5 Ways To Make a Career Out of Creativity

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Art director and set decorator Sarah Bick uses her creativity to bring new worlds to life on stage every day. She’s worked on films and television programs such as The Favourite and A Very English Scandal, and she even created a hypnotherapy business called Inna. Inna combines creative work with helping others achieve success in personal ways. “I was always making models as a child,” Bick tells CircleAround. “As an only child without siblings, my dream worlds were rich and extensive. I turned this hobby into a career as a set decorator, for all sorts of feature films.”

Based on her experience, we asked Bick to share some strategies on how others can develop a creative pursuit into a career. Here’s what she said.  

1Live Your Passion First

Working in the film industry, or any industry where design and performance are part of the job, requires a certain level of personal initiative, according to Bick. She emphasizes the importance of creating your own work to break into the creative field of your choice instead of waiting for opportunities to come to you.

“Start your own projects, find others starting out and collaborate, get painting, writing, whatever you do, in your free time,” she explains. “Those projects will land you your first job. Don’t wait for the job first, live your passion first.”

2No BFA? No Problem

Some folks never pursue their dreams because their background doesn’t match the kind of work they want to create. According to Bick, formal university education certainly helps mold your craft, but not having a BFA or MFA shouldn’t hold you back from pursuing these fields.

“Getting a degree is great mainly for the time you can spend focusing on your art, but I don’t believe it’s always necessary for most creative subjects,” she tells CircleAround. “For me, I used the time to get work experience which led to work on films. I studied theater design, but when I learnt that designing for films was an actual thing, I made my own curriculum to learn about that.”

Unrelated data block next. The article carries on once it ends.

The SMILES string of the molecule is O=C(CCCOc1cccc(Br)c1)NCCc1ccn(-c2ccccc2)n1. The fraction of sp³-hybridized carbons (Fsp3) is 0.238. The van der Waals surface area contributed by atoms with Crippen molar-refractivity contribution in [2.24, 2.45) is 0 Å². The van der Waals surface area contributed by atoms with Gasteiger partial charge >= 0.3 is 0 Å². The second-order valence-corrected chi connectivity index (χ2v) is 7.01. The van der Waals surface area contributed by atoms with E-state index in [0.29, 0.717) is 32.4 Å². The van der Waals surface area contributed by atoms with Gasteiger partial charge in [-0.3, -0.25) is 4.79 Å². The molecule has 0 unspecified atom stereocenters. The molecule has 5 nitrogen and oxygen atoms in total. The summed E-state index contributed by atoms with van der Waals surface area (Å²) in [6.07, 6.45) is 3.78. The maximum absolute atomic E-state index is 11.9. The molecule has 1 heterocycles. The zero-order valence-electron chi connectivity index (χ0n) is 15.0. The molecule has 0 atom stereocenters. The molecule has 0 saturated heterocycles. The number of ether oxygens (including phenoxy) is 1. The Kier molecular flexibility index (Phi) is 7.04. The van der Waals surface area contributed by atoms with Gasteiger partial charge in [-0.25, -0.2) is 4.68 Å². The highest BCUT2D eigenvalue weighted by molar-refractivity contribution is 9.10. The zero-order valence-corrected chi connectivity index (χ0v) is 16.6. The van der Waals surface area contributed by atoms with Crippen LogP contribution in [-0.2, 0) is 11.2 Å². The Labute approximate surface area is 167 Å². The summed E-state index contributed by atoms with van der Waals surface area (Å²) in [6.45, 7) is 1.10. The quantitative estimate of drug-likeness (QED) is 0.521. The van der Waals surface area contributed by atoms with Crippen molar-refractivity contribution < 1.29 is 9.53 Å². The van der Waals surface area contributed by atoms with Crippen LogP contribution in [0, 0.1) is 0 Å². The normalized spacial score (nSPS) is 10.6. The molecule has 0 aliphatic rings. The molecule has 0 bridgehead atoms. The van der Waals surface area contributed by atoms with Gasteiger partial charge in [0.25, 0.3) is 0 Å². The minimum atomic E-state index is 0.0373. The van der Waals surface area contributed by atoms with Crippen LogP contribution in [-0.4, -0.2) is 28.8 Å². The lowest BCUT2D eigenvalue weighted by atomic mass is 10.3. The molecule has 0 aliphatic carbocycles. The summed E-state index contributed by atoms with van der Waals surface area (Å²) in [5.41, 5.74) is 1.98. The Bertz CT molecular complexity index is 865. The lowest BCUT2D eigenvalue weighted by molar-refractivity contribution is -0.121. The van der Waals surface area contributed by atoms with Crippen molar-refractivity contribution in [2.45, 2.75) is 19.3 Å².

3Persevere Even When Feeling Discouraged

Working in the arts can mean long hours, low pay, and intimidating attitudes from superior colleagues. It takes a toll, but there are ways to keep yourself from getting discouraged and burning out.

Bick suggests recognizing patterns and personal attributes to work on to help persevere through these moments. “Are you a perfectionist? Do you people please? Do you have other things outside your creative job?” she asks.

“Understanding ourselves and getting balance even when our passion is our work, is so important for our well-being,” Bick advises. Of course working with decent people is high up the list and managing the expectations of others … But we can learn healthy boundaries.”

4Look for Inspiration Everywhere

Feeling inspired and invigorated will get you through the tough times. Sometimes, it’s about keeping your eyes, ears, and other senses open to help you see things in a different way.

“Inspiration comes from everywhere and having a personal creativity which is all yours keeps the creative juices flowing,” Bick tells CircleAround. “I’m a big fan of the book, The Artist’s Way. I do morning pages and an Artist Date with myself every week, where I do a task or visit to nurture my inner artist.”

5Combine Your Passions in New Ways

Working on a TV set, or for a music production company, might seem glamorous, but not all creative environments will be for you. Bick knows from experience that there are many ways to combine passions and interests, and inject your creativity into almost any field out there.

“After 10 years working in the film industry, I started to burn out and this turned my attention to therapy,” she shares. “Now I have an online practice helping hundreds of people, and am still able to intersect between both fields by providing hypnotherapy for creative block, to artists and creatives. I also apply this work as a well-being facilitator on film sets.” 

The Bottom Line

Whether you’re just starting out in a creative field, looking for a career change, or want to integrate art into your current work, there are steps you can take toward the creative career you want. Bick is proof there are no limits when it comes to your personal artistic journey, and if you keep yourself open to it, inspiration really is everywhere.

Tags: Career, Creativity, Entrepreneur

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Written By

Katka Lapelosová

Katka is a writer from New York City, currently living in Belgrade, Serbia. See Full Bio

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